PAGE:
It's the most conventional thing about his politics -- now, at least. In 2000, like I wrote in this piece , Trump favored a one-time massive surtax on Americans "with a net worth of more than $10 million" to wipe out the national debt. Evan McMorris-Santoro asked him about that in Florida.
TRUMP: Years ago, that would have wiped out the entire debt. It would have been a beautiful thing to do. But the world is different. Now you're talking about numbers that are so big, so astronomical, that what you have to do is put people to work, and you can't be raising taxes now. At the time, that would have been a terrific idea. We would have started out with no debt. But this is a different time, a different world.
MCMORRIS-SANTORO: So a Trump presidency might look at raising taxes?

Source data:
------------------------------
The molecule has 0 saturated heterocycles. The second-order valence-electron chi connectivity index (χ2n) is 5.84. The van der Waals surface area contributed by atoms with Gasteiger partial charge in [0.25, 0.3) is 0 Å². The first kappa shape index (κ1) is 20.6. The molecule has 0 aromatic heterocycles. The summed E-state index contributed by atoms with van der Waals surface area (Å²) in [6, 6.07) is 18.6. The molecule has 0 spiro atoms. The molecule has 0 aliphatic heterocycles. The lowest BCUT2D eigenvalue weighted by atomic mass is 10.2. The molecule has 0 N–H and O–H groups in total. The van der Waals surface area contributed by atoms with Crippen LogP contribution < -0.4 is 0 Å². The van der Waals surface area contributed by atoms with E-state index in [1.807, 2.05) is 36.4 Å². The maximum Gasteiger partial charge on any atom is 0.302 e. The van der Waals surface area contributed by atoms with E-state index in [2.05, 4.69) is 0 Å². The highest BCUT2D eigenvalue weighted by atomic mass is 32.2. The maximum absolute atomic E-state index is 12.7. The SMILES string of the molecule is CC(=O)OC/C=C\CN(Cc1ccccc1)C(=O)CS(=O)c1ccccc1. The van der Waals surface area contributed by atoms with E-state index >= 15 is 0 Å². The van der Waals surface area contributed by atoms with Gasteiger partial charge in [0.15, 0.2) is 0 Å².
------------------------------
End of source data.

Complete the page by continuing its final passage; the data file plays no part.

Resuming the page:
TRUMP: No, it's part of my speech. No new taxes.
Does this make sense to anyone? In 2000, Trump estimated that he could raise $5.7 trillion with this one-time tax on less than 1 percent of Americans. Maybe he'd raise less in 2011; maybe more. Let's say he could raise trillions anyway. Why not do that? Who'd going to be put out of work, exactly, if someone worth $10 million has to pay higher taxes one year, knowing that he/she will pay lower rates thereafter? This is the difference between appealing to anti-debt voters in 2000 and Laffer curve devotees in 2011.
TODAY IN SLATE
Scalia’s Liberal Streak
The conservative justice’s most brilliant—and surprisingly progressive—moments on the bench.
Scotland Votes to Remain in U.K.
There’s a Way to Keep Ex-Cons Out of Prison That Pays for Itself. Why Don’t More States Use It?
The Music Industry Is Ignoring Some of the Best Black Women Singing R&B
Sometimes Women Do Make Fake Rape Allegations
And we need to treat that as a serious problem.
Can Democrats Keep Counting on Republicans to Offend Women as a Campaign Strategy?
The Other Huxtable Effect
Thirty years ago, The Cosby Show gave us one of TV’s great feminists.